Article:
The student newspaper of Honolulu Community College

Taro celebration set to get underway

Students were hard at work Tuesday preparing for Wednesday Ho'olaulea in the HCC taro garden
Students were hard at work Tuesday preparing for Wednesday Ho’olaulea in the HCC taro garden

The hour is at hand The third annual Ho’olaulea celebrating HonCC’s Ka Māla o Niuhelewai (The garden of Niuhelewai) begins at 10:30 a.m. today (Wednesday, April 16)

And all the HonCC community is invited. There will be plenty of Hawaiian food prepared in the imu, poi pounding and live Hawaiian music.

Participants from diverse programs, including Hawaiian Studies, have made valuable connections via experiential learning at the māla. Activities, such as, planting with the correct moon cycles, preparation of soil, maintaining plant health, techniques to minimize pests, observing the environment of the area, irrigation techniques, harvesting of crops, and learning how to make poi boards and stones to enjoy the foods of their labor.

In keeping with the sustainability theme, reusable plates or containers, beverage cups or bottles, and utensils are encouraged to limit the usage of paper goods to alleviate excess trash in the landfill as a part of Honolulu’s sustainability efforts to care for the land.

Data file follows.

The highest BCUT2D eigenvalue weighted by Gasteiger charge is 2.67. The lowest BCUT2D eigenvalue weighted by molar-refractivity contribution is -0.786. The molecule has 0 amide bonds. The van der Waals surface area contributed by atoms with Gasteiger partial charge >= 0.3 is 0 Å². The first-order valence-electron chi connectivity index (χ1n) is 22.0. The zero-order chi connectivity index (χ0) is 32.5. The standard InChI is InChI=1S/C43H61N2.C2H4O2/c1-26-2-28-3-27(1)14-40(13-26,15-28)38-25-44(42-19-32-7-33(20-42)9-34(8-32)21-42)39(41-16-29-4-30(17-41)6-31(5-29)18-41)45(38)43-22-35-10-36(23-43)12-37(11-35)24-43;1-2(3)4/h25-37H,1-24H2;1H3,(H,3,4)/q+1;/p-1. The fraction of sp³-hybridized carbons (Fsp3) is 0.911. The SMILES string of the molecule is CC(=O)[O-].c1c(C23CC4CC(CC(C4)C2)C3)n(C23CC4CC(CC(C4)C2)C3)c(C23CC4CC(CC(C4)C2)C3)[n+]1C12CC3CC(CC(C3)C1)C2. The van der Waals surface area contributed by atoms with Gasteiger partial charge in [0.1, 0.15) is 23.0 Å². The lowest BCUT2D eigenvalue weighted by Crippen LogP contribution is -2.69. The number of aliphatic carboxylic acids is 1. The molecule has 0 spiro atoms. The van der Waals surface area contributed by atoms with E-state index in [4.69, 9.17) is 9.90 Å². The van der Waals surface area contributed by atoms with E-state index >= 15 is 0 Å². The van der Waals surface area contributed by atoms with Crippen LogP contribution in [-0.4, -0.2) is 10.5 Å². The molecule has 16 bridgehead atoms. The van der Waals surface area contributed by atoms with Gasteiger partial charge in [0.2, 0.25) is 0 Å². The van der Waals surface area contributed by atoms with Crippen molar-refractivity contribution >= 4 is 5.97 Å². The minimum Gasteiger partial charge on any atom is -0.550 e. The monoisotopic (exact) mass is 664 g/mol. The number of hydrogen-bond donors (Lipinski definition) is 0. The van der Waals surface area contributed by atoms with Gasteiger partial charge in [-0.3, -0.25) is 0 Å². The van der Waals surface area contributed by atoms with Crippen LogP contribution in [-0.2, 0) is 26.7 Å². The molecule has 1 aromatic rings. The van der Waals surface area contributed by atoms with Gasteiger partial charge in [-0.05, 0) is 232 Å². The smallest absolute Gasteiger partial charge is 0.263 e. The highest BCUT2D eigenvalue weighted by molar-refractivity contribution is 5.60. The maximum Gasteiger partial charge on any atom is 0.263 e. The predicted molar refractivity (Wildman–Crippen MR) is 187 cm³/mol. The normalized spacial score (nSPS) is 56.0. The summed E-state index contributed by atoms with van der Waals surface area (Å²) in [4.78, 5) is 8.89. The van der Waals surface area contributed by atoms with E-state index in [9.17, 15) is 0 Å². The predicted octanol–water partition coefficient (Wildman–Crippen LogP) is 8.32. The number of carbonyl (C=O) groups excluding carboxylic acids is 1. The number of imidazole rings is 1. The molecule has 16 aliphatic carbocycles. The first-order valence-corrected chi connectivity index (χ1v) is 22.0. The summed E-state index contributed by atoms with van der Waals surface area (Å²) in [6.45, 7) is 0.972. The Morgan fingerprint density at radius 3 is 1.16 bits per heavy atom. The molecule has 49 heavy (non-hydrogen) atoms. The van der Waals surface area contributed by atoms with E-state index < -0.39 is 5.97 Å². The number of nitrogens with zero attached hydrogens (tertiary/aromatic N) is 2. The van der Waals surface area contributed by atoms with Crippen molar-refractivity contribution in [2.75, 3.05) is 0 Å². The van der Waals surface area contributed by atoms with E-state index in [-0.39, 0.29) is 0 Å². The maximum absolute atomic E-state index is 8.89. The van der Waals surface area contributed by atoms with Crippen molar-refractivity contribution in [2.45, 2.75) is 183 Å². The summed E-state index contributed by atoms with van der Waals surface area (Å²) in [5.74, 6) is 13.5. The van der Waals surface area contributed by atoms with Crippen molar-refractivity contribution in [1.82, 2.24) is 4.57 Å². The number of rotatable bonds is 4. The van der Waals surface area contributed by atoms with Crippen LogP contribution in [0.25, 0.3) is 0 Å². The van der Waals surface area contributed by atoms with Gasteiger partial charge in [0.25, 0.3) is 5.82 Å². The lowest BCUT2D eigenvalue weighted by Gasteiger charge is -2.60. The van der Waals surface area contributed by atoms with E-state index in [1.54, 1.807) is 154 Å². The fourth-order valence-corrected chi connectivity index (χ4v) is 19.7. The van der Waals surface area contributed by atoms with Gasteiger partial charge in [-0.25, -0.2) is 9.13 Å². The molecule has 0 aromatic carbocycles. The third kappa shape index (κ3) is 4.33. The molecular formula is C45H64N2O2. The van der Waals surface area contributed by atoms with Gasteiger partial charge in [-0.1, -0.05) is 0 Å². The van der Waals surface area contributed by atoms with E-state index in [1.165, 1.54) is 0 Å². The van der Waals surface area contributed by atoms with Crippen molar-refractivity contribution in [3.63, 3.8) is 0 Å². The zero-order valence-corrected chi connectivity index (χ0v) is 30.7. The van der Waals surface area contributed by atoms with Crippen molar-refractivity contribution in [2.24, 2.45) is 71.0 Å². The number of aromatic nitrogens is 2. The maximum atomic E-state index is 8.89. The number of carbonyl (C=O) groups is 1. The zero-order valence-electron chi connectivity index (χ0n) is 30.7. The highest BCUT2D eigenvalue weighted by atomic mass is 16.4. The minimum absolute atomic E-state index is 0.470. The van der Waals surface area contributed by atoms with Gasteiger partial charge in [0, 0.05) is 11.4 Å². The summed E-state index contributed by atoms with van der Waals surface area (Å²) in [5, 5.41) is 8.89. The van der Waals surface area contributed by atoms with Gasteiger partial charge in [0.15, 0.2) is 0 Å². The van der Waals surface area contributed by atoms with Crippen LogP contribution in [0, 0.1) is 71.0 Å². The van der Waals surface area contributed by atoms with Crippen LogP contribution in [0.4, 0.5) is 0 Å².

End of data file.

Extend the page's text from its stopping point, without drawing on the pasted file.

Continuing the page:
Since 2011, 20 Hawaiian varieties of kalo have been planted. The māla has collaborated with other farmers in sharing taro and plantings, along with giving support to several K-12 schools in Hawai‘i.

Honolulu Community College received a $25,000 grant from the Office of Hawaiian Affairs to plant Hawaiian varieties of kalo in a dry land māla. The māla serves as an educational platform to teach students using a traditional Native Hawaiian holistic approach.

The historical land use of the Honolulu Community College campus is thoroughly documented in the Land Court Awards and old maps of the Kalihi-Kapālama area. The campus area alone was home to 45 documented lo‘i (taro patches), fed by Niuhelewai Stream and two springs, all of which were diverted and filled in after 1900. The idea of the project is to return a small portion to Hāloanakalaukapalili (first kalo, ancestor) to this ‘aina (land), blending the old with the new with the understanding of mālama ‘āina, or caring for the land.

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